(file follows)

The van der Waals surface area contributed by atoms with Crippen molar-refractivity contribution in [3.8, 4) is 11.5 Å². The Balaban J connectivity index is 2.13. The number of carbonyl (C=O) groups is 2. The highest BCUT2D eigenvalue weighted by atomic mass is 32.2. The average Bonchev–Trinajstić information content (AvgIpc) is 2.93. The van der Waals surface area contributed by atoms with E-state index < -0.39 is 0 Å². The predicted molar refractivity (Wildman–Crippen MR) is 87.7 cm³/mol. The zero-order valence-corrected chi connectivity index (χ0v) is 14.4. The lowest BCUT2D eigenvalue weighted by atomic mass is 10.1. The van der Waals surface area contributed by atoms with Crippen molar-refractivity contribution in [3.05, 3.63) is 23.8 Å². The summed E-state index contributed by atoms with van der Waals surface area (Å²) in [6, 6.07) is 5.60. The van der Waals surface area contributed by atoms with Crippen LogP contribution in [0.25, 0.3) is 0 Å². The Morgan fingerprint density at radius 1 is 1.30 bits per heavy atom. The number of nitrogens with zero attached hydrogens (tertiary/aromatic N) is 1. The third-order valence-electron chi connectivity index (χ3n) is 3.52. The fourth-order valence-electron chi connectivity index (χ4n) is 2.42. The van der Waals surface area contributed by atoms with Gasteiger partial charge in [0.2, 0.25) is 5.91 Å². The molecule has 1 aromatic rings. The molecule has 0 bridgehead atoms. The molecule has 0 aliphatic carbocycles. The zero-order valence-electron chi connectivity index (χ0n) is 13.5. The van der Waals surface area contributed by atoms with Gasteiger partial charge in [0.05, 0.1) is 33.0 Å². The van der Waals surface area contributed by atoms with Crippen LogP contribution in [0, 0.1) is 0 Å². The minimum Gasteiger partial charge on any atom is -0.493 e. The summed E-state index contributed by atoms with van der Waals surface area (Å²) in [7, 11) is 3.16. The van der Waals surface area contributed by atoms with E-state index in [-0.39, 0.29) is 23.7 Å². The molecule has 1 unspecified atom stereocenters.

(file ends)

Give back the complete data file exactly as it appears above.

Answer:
The van der Waals surface area contributed by atoms with Crippen molar-refractivity contribution in [3.8, 4) is 11.5 Å². The Balaban J connectivity index is 2.13. The number of carbonyl (C=O) groups is 2. The highest BCUT2D eigenvalue weighted by atomic mass is 32.2. The average Bonchev–Trinajstić information content (AvgIpc) is 2.93. The van der Waals surface area contributed by atoms with E-state index < -0.39 is 0 Å². The predicted molar refractivity (Wildman–Crippen MR) is 87.7 cm³/mol. The zero-order valence-corrected chi connectivity index (χ0v) is 14.4. The lowest BCUT2D eigenvalue weighted by atomic mass is 10.1. The van der Waals surface area contributed by atoms with Crippen molar-refractivity contribution in [3.05, 3.63) is 23.8 Å². The summed E-state index contributed by atoms with van der Waals surface area (Å²) in [6, 6.07) is 5.60. The van der Waals surface area contributed by atoms with Crippen LogP contribution in [0.25, 0.3) is 0 Å². The Morgan fingerprint density at radius 1 is 1.30 bits per heavy atom. The number of nitrogens with zero attached hydrogens (tertiary/aromatic N) is 1. The third-order valence-electron chi connectivity index (χ3n) is 3.52. The fourth-order valence-electron chi connectivity index (χ4n) is 2.42. The van der Waals surface area contributed by atoms with Gasteiger partial charge in [0.2, 0.25) is 5.91 Å². The molecule has 1 aromatic rings. The molecule has 0 bridgehead atoms. The molecule has 0 aliphatic carbocycles. The zero-order valence-electron chi connectivity index (χ0n) is 13.5. The van der Waals surface area contributed by atoms with Gasteiger partial charge in [0.05, 0.1) is 33.0 Å². The van der Waals surface area contributed by atoms with Crippen LogP contribution in [0, 0.1) is 0 Å². The minimum Gasteiger partial charge on any atom is -0.493 e. The summed E-state index contributed by atoms with van der Waals surface area (Å²) in [7, 11) is 3.16. The van der Waals surface area contributed by atoms with E-state index in [-0.39, 0.29) is 23.7 Å². The molecule has 1 unspecified atom stereocenters.